Love, American Style entertained viewers with stories about common people finding love in all walks of life. In this anthology series, each hour-long broadcast consisted of a group of vignettes, aired sequentially and separately and each with an introductory title card. Normally there were three or four vignettes to a show, although occasionally there were as few as one or as many as five. Short blackout skits would be shown in between segments whenever time allowed. The skits featured a recurring cast of players which included James Hampton, best known as Hannibal Dobbs from F Troop, and veteran character actor Stuart Margolin, brother of executive producer Arnold Margolin. The syndication rerun package consisted of 30-minute broadcasts that were edited from the original hour-long broadcasts, except for those which aired in the first half of season 2, which ran in a 30-minute time slot. The show never ranked above #25 in the Nielsen Ratings. Time slots that Love, American Style originally aired in: September 29, 1969 to January 12, 1970: Mondays, 10:00 to 11:00. January 23, 1970 to September 18, 1970: Fridays, 10:00 to 11:00. September 25, 1970 to January 15, 1971: Fridays, 9:30 to 10:00. January 22, 1971 to January 11, 1974: Fridays 10:00 to 11:00. In 1970, the show received a Golden Globe nomination for Best TV Show in a Musical or Comedy. It also won two Emmys for Charles Fox's musical compositions and was nominated for two more. The theme song was originally sung by the pop group, the Cowsills, but later replaced by an uptempo version, credited to the "Love American Style Singers." There was a short-lived revival in 1986 called The New Love, American Style, which aired on ABC's daytime schedule. One of the segments, "Love and the Happy Days," spawned a successful spin-off series, Happy Days.moreless
  • 47
    The Jetsons

    The Jetsons

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    ABC (ended 1987)
    With the success of The Flintstones, the modern Stone Age family, Hanna-Barbera decided to make a similar family cartoon, but set in their vision of the Space Age in the 21st century. This new series that debuted September 23, 1962 became The Jetsons. Set mainly in sky-high Orbit City, the show featured the family of George Jetson, Jane, his wife, their daughter Judy, and son Elroy living the average life in the future with flying space cars, instant transport tubes, and various robots and gadgets than can get their work done for them in a matter of seconds.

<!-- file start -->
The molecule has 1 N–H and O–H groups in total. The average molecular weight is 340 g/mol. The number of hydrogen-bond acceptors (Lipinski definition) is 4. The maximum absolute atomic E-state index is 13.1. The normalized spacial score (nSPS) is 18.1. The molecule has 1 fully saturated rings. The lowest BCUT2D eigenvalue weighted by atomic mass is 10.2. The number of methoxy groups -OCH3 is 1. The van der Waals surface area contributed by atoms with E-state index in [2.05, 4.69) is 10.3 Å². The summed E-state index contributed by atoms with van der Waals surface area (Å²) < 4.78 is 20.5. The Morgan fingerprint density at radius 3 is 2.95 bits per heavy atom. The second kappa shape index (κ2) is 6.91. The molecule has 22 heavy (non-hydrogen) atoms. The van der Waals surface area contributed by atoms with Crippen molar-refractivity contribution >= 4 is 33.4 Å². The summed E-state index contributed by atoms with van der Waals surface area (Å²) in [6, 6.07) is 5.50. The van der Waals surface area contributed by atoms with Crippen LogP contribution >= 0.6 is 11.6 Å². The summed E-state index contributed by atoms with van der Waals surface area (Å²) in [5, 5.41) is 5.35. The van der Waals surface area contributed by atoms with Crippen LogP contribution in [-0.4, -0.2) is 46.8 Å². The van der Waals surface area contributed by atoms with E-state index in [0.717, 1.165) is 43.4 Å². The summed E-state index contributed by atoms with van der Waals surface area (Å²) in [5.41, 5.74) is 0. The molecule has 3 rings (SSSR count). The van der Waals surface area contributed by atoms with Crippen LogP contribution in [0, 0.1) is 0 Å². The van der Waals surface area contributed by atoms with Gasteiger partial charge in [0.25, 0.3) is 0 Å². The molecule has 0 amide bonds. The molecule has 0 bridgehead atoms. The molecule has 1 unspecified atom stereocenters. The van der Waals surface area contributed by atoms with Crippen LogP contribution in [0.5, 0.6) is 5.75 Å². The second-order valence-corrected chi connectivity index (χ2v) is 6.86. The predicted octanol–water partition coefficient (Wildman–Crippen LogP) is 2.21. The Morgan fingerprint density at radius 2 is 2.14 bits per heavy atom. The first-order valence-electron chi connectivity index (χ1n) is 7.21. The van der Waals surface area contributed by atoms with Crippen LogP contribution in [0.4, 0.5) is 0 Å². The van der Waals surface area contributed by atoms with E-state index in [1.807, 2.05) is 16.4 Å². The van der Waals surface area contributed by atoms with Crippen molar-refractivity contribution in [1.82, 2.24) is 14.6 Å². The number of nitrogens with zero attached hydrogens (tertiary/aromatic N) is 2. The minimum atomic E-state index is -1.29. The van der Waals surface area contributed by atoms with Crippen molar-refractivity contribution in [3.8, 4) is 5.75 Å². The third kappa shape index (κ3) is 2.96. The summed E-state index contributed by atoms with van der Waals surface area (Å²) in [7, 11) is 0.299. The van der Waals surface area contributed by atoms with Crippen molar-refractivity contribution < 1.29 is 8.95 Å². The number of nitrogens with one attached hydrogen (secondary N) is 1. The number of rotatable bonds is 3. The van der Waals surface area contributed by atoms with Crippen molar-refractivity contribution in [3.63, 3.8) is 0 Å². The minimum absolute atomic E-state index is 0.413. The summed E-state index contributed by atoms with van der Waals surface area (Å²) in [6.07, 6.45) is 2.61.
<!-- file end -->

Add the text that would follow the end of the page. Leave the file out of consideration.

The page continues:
George brought in the family income by working at Spacely Space Sprockets, run by his stocky, ill-tempered boss Cosmo Spacely, who's usually quick to fire George for any reason he could find. But somehow, he always managed to get his job back and continue supporting his family. He works as an indexer and is teamed with his helpful computer R.U.D.I. Other than the threats of firing by Spacely, George would also have to worry about any schemes carried out by Mr. Spacely's top business rival W.C. Cogswell, owner and president of Cogswell Cogs. If there's a dispute between the two businessmen, it's almost certain George would wind up in the middle of it. Most times, though, things always worked out in the end.

    Jane is the housewife who tends to the home, but loves to shop for the latest fashions and various items that can be a help to the family, like new gadgets that can help them in new ways. She's assisted by the family's robot maid Rosey (which can also be spelled Rosie). She's one of the older-fashioned models compared to most of the advanced robot maids of the future, but the Jetsons love her and regard her as a member of the family.

    Judy is the Jetsons' teenage daughter who attends Orbit High School and goes for the latest teen fashions, trends, and music, and seems to have a different boyfriend in most episodes. If she's lucky, she can even wind up dating a celebrity, like her favorite rock star Jet Screamer, much to her father's chagrin.

    Elroy is the Jetsons' genius son who attends Little Dipper Elementary School and is a straight-A student. He's a part-time inventor and can make new creations in hope to make a better future, and if fortunate, a little money on the side. But most times, he likes to be an average boy by playing various sports, and with his faithful companion, the family's dog Astro, who at times is overly affectionate, and can annoy George at times. But like Rosey, he's regarded as a member of the family.